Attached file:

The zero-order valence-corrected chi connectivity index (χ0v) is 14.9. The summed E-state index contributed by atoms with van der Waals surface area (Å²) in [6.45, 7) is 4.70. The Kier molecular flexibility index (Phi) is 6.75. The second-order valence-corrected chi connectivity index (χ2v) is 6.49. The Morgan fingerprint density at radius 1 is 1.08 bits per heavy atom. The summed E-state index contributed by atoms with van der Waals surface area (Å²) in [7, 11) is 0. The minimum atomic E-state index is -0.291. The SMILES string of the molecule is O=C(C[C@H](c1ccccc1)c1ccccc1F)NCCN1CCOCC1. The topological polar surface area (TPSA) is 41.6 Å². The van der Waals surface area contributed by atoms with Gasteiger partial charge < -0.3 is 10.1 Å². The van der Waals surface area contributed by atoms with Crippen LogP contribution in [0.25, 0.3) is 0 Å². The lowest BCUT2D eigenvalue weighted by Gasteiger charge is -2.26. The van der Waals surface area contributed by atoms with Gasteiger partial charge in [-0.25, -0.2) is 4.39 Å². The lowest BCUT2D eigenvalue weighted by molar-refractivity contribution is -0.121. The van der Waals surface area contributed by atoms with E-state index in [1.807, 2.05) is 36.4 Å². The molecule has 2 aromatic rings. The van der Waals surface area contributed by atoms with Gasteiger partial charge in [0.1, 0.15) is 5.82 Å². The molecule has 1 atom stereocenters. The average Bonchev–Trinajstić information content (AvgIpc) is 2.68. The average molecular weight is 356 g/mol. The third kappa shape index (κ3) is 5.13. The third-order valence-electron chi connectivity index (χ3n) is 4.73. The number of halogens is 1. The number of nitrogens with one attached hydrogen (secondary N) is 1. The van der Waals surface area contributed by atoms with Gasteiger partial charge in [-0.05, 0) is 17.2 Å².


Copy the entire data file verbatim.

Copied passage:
The zero-order valence-corrected chi connectivity index (χ0v) is 14.9. The summed E-state index contributed by atoms with van der Waals surface area (Å²) in [6.45, 7) is 4.70. The Kier molecular flexibility index (Phi) is 6.75. The second-order valence-corrected chi connectivity index (χ2v) is 6.49. The Morgan fingerprint density at radius 1 is 1.08 bits per heavy atom. The summed E-state index contributed by atoms with van der Waals surface area (Å²) in [7, 11) is 0. The minimum atomic E-state index is -0.291. The SMILES string of the molecule is O=C(C[C@H](c1ccccc1)c1ccccc1F)NCCN1CCOCC1. The topological polar surface area (TPSA) is 41.6 Å². The van der Waals surface area contributed by atoms with Gasteiger partial charge < -0.3 is 10.1 Å². The van der Waals surface area contributed by atoms with Crippen LogP contribution in [0.25, 0.3) is 0 Å². The lowest BCUT2D eigenvalue weighted by Gasteiger charge is -2.26. The van der Waals surface area contributed by atoms with Gasteiger partial charge in [-0.25, -0.2) is 4.39 Å². The lowest BCUT2D eigenvalue weighted by molar-refractivity contribution is -0.121. The van der Waals surface area contributed by atoms with E-state index in [1.807, 2.05) is 36.4 Å². The molecule has 2 aromatic rings. The van der Waals surface area contributed by atoms with Gasteiger partial charge in [0.1, 0.15) is 5.82 Å². The molecule has 1 atom stereocenters. The average Bonchev–Trinajstić information content (AvgIpc) is 2.68. The average molecular weight is 356 g/mol. The third kappa shape index (κ3) is 5.13. The third-order valence-electron chi connectivity index (χ3n) is 4.73. The number of halogens is 1. The number of nitrogens with one attached hydrogen (secondary N) is 1. The van der Waals surface area contributed by atoms with Gasteiger partial charge in [-0.05, 0) is 17.2 Å².